The 29-year-old Frates is suffering from the disease and no longer has use of his arms or legs.

"Pete's story is so compelling: The handsome, strong, big-time college athlete that gets stricken down by a disease that no one knows its cause, there is no effective treatment, and there are so many people like Pete that are going and experiencing this disease privately because as it takes them physically, they no longer put themselves out there," his father John said in a phone interview. "But my son is different. He said, like most jocks do, 'Let's strap this thing on and get after it.'"

The Frates family considered it a fun bit to have friends pour buckets of ice over their heads in private appreciation of Pete's battle. But the movement became public when one of Frates's high-school hockey teammates challenged Campbell.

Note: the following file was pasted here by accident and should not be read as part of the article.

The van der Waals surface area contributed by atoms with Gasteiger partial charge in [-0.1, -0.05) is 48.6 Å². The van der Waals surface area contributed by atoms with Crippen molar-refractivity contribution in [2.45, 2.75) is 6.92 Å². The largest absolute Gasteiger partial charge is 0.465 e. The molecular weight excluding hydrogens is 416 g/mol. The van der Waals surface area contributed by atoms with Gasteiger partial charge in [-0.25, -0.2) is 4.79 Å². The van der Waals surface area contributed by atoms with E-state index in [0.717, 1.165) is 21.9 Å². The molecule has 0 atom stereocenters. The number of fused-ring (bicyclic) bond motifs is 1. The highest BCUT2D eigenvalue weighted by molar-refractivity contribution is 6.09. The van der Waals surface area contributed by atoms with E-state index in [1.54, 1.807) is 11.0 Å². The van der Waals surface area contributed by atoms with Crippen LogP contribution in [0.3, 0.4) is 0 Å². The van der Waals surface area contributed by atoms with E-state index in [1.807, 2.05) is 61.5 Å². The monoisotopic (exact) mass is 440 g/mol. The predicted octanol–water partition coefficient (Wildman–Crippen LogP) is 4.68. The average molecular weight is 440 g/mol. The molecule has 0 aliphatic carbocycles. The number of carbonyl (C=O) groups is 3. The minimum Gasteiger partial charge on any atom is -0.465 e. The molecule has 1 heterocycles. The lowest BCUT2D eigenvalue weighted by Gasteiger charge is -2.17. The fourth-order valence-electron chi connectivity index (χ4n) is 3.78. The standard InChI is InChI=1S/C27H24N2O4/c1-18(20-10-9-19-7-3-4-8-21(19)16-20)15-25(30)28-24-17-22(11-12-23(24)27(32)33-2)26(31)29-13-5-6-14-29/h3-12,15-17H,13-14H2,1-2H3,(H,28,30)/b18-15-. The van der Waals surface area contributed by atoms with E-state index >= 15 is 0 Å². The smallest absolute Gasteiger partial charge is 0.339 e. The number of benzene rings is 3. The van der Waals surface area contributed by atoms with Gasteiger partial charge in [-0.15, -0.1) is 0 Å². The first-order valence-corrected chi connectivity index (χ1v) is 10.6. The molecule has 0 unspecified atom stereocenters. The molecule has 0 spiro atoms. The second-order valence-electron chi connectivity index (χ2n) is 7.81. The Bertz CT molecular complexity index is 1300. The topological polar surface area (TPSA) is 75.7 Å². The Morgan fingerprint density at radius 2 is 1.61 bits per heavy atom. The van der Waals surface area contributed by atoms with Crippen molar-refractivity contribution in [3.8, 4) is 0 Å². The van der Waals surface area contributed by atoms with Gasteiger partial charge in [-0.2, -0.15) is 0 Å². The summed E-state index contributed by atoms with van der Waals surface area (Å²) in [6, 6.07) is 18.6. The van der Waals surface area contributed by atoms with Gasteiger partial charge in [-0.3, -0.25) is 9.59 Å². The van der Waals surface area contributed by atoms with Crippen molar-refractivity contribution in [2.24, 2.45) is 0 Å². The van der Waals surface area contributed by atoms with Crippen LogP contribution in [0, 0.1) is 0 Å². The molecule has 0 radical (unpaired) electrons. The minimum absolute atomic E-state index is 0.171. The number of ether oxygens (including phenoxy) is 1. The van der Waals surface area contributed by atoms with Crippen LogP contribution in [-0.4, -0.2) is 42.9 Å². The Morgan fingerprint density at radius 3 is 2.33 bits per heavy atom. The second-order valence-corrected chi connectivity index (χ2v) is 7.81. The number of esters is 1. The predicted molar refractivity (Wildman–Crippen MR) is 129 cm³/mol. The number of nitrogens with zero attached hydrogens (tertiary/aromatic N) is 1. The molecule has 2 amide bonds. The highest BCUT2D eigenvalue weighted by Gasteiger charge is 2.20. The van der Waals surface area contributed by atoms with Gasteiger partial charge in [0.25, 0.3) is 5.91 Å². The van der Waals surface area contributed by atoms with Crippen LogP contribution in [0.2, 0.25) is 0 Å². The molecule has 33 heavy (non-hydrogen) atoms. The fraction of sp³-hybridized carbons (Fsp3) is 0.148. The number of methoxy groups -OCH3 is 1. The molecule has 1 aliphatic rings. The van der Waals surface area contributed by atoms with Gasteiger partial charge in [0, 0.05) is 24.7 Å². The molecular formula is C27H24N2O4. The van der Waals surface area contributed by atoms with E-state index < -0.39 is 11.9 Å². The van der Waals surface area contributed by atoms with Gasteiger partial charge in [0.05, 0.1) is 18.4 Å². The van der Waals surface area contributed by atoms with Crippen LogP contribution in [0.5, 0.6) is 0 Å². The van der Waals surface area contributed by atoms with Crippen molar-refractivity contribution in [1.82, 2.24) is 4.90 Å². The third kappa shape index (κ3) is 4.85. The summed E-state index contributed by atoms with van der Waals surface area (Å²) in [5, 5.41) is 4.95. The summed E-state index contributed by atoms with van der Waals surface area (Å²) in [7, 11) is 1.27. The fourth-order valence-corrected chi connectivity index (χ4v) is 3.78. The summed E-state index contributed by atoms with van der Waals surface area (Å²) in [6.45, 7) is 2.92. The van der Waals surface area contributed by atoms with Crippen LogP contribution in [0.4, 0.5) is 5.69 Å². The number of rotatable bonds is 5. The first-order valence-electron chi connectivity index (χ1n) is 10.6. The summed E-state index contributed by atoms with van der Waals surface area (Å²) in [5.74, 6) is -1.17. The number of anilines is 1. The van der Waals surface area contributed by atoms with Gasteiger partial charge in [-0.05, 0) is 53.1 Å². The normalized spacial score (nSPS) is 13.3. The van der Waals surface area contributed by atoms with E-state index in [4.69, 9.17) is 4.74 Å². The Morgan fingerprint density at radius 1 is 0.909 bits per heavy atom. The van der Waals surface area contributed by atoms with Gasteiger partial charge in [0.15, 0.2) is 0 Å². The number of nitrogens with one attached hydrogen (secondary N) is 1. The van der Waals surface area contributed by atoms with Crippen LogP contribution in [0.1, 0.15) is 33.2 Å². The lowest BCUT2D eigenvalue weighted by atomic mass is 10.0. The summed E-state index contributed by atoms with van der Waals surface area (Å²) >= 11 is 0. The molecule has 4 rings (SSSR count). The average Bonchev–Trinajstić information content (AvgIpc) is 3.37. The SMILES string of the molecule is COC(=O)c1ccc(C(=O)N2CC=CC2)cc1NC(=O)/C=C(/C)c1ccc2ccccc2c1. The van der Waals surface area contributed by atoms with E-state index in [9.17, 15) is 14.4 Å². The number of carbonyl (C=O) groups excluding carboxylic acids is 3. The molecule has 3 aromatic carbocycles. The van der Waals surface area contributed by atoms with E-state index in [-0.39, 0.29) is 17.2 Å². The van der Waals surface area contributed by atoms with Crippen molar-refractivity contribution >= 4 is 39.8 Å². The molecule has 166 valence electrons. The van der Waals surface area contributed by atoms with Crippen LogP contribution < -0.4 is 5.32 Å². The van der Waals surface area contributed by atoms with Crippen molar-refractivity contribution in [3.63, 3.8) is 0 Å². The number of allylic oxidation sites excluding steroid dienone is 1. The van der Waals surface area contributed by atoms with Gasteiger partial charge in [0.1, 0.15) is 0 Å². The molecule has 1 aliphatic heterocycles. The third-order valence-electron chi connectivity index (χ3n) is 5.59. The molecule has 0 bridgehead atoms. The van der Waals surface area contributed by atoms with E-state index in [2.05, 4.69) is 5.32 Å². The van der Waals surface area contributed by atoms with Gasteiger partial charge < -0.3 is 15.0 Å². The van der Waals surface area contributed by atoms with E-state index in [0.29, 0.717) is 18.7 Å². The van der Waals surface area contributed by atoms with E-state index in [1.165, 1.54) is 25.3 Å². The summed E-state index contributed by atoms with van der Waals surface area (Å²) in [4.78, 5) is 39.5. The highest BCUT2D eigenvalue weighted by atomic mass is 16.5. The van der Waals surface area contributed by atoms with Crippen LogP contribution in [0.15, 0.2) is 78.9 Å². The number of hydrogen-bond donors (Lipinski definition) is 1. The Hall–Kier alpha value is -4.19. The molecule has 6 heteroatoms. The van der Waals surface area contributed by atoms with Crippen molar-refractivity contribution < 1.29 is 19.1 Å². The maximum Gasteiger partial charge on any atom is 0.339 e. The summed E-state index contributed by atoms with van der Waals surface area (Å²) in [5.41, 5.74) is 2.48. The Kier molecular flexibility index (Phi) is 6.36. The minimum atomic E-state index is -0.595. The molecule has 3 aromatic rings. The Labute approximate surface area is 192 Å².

Soon, there were more highlights of Bruins players, coach Claude Julien and president Cam Neely dumping ice on their heads.

Part of what has made the Ice Bucket Challenge explode is the daring element of it: anyone challenged has 24 hours to do the same and pass it on. Campbell challenged Brad Marchand, who challenged Chris Kelly, who challenged Dallas Stars forward Rich Peverley, who challenged Seguin.

Down the line it went, through the Bruins, Stars, Tampa Bay Lightning, Pittsburgh Penguins and other NHL organizations. In the past couple of days, Chicago Blackhawks coach Joel Quenneville and CEO John McDonough have joined in, and former Toronto Maple Leafs centre Mikhail Grabovski nominated Leafs coach Randy Carlyle — a Walk for ALS Canada supporter — to go next.

"It just shows the camaraderie within the NHL family, kind of like the brotherhood, if it's ex-players or coaches or management or whoever," said Peverley, who is still progressing after a heart ailment caused him to collapse during a game in March. "It shows that guys are willing to do whatever they can to help out an organization, some people that need help."

When videos started showing up less than two weeks ago, John Frates said his son Pete had no trouble watching every single one. Pete wanted to use his eye-tracking software to like or comment on each one — but soon, there was one every 20 seconds.